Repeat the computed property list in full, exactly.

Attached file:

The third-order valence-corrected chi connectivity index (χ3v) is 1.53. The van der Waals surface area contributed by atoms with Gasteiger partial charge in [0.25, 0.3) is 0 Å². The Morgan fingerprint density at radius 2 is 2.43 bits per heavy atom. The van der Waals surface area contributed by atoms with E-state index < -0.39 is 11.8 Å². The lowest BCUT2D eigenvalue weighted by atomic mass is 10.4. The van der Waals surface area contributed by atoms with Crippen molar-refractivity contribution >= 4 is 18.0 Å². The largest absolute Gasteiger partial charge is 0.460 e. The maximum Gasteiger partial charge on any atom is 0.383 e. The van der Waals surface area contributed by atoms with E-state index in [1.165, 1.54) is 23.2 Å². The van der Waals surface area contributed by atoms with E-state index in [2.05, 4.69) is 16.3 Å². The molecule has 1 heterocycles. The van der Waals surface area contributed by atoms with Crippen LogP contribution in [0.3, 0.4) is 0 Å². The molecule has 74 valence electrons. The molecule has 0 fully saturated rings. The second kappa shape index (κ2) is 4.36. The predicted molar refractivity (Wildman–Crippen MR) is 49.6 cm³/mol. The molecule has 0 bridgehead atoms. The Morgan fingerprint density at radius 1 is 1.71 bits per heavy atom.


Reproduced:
The third-order valence-corrected chi connectivity index (χ3v) is 1.53. The van der Waals surface area contributed by atoms with Gasteiger partial charge in [0.25, 0.3) is 0 Å². The Morgan fingerprint density at radius 2 is 2.43 bits per heavy atom. The van der Waals surface area contributed by atoms with E-state index < -0.39 is 11.8 Å². The lowest BCUT2D eigenvalue weighted by atomic mass is 10.4. The van der Waals surface area contributed by atoms with Crippen molar-refractivity contribution >= 4 is 18.0 Å². The largest absolute Gasteiger partial charge is 0.460 e. The maximum Gasteiger partial charge on any atom is 0.383 e. The van der Waals surface area contributed by atoms with E-state index in [1.165, 1.54) is 23.2 Å². The van der Waals surface area contributed by atoms with E-state index in [2.05, 4.69) is 16.3 Å². The molecule has 1 heterocycles. The van der Waals surface area contributed by atoms with Crippen LogP contribution in [0.3, 0.4) is 0 Å². The molecule has 74 valence electrons. The molecule has 0 fully saturated rings. The second kappa shape index (κ2) is 4.36. The predicted molar refractivity (Wildman–Crippen MR) is 49.6 cm³/mol. The molecule has 0 bridgehead atoms. The Morgan fingerprint density at radius 1 is 1.71 bits per heavy atom.